Alzheimer’s: Is There a Vaccine for Grief?

This post is dedicated to the heroic spouses and caregivers of people with Alzheimer's, who must patiently and lovingly deal with a "clean slate" every day, recreating conditions, retelling stories, and countering paranoia or rage with calm consistency and unwavering love. People like my step-father. On a recent plane trip, my seat mate was watching a film called "The Savages,"  which deals with family dynamics after a father is diagnosed with the disease. It was moving, even without sound (I confess that I was watching along silently), and I'll definitely plan to rent the DVD. Click for clips. Putting some perspective on dynamics, University of Indianapolis researchers found that grief was the most pressing problem affecting loved ones of those afflicted with Alzheimer's disease.  For more, read on.  Local media briefly surveyed research into Alzheimer's vaccine development here. Cannabis is also being proposed as a treatment. Those whose parents are afflicted face a much higher chance of developing the disease themselves. (More here), which may cause undue panic in the already severely absent minded.  For anyone who meets that description, this new twist on an old favorite may help... "Grant me the senility to forget the people I never liked anyway, the good fortune to run into the ones I do, and the eyesight to tell the difference." AMS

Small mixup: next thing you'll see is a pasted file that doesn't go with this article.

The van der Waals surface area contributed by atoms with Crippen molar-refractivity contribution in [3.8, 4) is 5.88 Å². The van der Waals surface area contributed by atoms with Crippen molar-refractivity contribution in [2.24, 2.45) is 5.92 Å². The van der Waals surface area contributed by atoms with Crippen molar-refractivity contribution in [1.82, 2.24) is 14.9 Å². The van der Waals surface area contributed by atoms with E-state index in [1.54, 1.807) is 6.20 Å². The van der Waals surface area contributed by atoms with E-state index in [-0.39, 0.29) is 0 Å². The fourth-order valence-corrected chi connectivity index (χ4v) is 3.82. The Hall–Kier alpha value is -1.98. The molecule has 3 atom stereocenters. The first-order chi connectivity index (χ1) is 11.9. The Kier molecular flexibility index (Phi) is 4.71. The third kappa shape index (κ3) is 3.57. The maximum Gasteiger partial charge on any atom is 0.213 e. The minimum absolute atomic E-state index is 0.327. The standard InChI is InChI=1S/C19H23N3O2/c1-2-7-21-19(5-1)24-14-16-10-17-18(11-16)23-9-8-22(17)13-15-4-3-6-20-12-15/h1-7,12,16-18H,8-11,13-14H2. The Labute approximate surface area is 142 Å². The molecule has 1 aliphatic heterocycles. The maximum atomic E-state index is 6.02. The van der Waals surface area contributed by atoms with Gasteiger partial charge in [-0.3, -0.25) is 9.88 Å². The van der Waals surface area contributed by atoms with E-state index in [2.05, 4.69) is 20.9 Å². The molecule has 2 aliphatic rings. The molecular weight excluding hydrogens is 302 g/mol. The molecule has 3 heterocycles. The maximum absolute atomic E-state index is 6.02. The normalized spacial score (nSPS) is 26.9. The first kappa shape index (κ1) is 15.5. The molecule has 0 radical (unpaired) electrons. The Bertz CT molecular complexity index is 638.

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  • <p>Nope. There is no vaccine for grief. I am not a psychologist and what I can say is that keeping oneself happy keeps one away from grief. - <a href="http://oceans2003.org/dr-naveed-fazlani">Dr. Naveed Fazlani</a> </p>

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